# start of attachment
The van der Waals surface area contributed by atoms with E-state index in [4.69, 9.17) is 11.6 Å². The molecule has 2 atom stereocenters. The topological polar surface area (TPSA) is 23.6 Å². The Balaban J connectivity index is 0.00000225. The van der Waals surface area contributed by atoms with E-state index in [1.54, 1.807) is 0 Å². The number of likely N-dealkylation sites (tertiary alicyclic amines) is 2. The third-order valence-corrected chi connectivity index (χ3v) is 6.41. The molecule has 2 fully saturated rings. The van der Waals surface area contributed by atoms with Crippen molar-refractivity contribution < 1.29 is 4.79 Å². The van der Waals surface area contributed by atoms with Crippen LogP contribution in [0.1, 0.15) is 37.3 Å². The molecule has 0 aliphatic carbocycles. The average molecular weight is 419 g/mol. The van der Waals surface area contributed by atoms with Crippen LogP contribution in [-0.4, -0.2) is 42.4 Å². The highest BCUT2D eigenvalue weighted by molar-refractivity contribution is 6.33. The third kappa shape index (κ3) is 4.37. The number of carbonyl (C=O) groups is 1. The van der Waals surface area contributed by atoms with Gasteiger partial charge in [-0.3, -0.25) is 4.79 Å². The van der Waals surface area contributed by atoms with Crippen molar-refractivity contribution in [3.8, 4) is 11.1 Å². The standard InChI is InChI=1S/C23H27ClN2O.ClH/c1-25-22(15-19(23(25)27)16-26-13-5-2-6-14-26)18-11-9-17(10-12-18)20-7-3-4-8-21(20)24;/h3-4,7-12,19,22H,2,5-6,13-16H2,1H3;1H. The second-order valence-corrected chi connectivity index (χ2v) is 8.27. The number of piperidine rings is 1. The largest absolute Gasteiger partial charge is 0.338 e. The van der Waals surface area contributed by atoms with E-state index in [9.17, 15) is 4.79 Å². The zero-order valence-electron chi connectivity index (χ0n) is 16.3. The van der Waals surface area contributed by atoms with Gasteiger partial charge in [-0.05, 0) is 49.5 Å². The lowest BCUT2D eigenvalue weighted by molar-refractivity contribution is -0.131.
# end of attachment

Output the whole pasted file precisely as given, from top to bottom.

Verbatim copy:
The van der Waals surface area contributed by atoms with E-state index in [4.69, 9.17) is 11.6 Å². The molecule has 2 atom stereocenters. The topological polar surface area (TPSA) is 23.6 Å². The Balaban J connectivity index is 0.00000225. The van der Waals surface area contributed by atoms with E-state index in [1.54, 1.807) is 0 Å². The number of likely N-dealkylation sites (tertiary alicyclic amines) is 2. The third-order valence-corrected chi connectivity index (χ3v) is 6.41. The molecule has 2 fully saturated rings. The van der Waals surface area contributed by atoms with Crippen molar-refractivity contribution < 1.29 is 4.79 Å². The van der Waals surface area contributed by atoms with Crippen LogP contribution in [0.1, 0.15) is 37.3 Å². The molecule has 0 aliphatic carbocycles. The average molecular weight is 419 g/mol. The van der Waals surface area contributed by atoms with Crippen LogP contribution in [-0.4, -0.2) is 42.4 Å². The highest BCUT2D eigenvalue weighted by molar-refractivity contribution is 6.33. The third kappa shape index (κ3) is 4.37. The number of carbonyl (C=O) groups is 1. The van der Waals surface area contributed by atoms with Gasteiger partial charge in [-0.3, -0.25) is 4.79 Å². The van der Waals surface area contributed by atoms with Crippen molar-refractivity contribution in [3.8, 4) is 11.1 Å². The standard InChI is InChI=1S/C23H27ClN2O.ClH/c1-25-22(15-19(23(25)27)16-26-13-5-2-6-14-26)18-11-9-17(10-12-18)20-7-3-4-8-21(20)24;/h3-4,7-12,19,22H,2,5-6,13-16H2,1H3;1H. The second-order valence-corrected chi connectivity index (χ2v) is 8.27. The number of piperidine rings is 1. The largest absolute Gasteiger partial charge is 0.338 e. The van der Waals surface area contributed by atoms with E-state index in [9.17, 15) is 4.79 Å². The zero-order valence-electron chi connectivity index (χ0n) is 16.3. The van der Waals surface area contributed by atoms with Gasteiger partial charge in [-0.05, 0) is 49.5 Å². The lowest BCUT2D eigenvalue weighted by molar-refractivity contribution is -0.131.